“Most of us know a pagan or a witch, even here on campus,” said history professor Martha Rampton. “We just don’t know that we know one.”

Rampton will speak about witchcraft as a part of human culture, how it has changed over time and how it plays out in contemporary American society during the next installment of the PUB Lecture series.

She said she wants paganism to be taken seriously and explained that it is a much broader term than people assume.

Rampton said there is a huge misconception and discrimination toward the series of pagan religions because of the wrong assumptions that witchcraft and devil worship are the same.

This could not be further from the truth, she said, as the majority of pagan religions don’t even believe in the devil.

Contrary to what the majority of American society believes, pagan religions are very peaceful and nature loving. Rampton said there is no dark magic or devil worship. Paganism is actually a large group of religions that speak towards modern liberal concerns such as feminism and environmentalism.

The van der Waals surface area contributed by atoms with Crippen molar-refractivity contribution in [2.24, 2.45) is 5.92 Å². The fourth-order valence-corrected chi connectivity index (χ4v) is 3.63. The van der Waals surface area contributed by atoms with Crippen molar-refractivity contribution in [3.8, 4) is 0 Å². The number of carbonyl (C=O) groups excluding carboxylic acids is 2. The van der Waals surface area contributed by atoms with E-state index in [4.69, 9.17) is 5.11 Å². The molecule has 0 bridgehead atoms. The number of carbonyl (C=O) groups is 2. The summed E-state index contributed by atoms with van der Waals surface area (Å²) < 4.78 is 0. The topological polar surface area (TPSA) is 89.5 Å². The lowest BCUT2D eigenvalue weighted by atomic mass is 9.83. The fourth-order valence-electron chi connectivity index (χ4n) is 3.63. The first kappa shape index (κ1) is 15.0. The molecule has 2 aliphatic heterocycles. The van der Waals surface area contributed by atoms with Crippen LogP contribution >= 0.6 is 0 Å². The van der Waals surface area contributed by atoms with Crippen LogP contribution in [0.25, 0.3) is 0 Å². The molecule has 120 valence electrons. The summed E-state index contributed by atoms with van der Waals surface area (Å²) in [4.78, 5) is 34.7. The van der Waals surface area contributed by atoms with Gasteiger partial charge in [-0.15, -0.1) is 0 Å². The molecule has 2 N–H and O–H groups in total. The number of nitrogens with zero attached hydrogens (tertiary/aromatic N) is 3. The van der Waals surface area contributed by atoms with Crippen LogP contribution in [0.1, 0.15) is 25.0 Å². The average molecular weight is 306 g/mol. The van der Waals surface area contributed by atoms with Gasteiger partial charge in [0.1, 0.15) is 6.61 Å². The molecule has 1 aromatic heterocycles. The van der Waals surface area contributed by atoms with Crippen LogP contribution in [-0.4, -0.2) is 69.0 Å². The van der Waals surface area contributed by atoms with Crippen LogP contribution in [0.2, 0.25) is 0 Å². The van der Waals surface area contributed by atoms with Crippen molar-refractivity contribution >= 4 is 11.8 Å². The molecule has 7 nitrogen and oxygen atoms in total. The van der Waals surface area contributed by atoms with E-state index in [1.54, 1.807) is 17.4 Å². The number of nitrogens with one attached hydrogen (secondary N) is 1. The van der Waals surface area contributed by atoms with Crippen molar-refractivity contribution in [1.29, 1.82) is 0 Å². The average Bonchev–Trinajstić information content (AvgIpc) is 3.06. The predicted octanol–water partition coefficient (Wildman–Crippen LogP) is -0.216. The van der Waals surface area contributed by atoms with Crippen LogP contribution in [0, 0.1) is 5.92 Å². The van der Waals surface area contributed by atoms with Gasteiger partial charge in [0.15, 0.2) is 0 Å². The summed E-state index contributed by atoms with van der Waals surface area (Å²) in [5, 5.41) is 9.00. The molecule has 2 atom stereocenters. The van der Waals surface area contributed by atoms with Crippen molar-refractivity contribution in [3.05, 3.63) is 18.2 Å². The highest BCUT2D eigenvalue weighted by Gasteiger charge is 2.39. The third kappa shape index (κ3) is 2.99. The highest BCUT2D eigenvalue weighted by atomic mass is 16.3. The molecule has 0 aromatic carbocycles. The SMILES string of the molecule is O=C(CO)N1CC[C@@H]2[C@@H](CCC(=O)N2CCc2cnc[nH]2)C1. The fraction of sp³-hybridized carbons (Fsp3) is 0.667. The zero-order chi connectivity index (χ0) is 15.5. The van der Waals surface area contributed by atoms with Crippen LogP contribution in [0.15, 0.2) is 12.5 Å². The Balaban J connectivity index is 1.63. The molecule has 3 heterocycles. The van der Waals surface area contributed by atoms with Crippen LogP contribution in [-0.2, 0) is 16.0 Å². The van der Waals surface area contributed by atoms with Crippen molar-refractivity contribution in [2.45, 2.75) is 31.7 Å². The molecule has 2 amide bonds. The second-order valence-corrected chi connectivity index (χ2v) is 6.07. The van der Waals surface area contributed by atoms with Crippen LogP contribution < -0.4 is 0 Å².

“I have a tremendous respect for people who practice magic and identify as witches,” said Rampton.

She said America was moving towards accepting paganism as a real and respectable religion before 911. After the attack, she said fundamentalism took over and characterized witches as evil, sending America backwards.

Rampton described the pagan religion in comparison to the sororities in the Greek system. She said they all share a general common ideal but there are many individual sets of ideas and practices within the broad term.

When the school board asked her to speak on her area of expertise Rampton said she was thrilled for the chance. She explained however, that the board thought it would be a good idea because of the close proximity to Halloween, which is another large misconception about pagan religions as they have nothing to do with Halloween.

Rampton studied paganism and witchcraft during her doctorate program. She said she had no experience with the subject prior but saw that it was one of the subjects offered and fell in love with the study of the practice since. Her understanding of modern magic and paganism came from being a professor over the last 20 years and seeing it evolve.

The PUB series lecture will be held Nov. 6 at 6 p.m. at BJ’s Brewhouse in Portland. Rampton said she plans to make the event fun and light and will focus a majority of the time on the moon as an important icon to the witchcraft culture. Registration is $25 and can be done through the alumni relations office.


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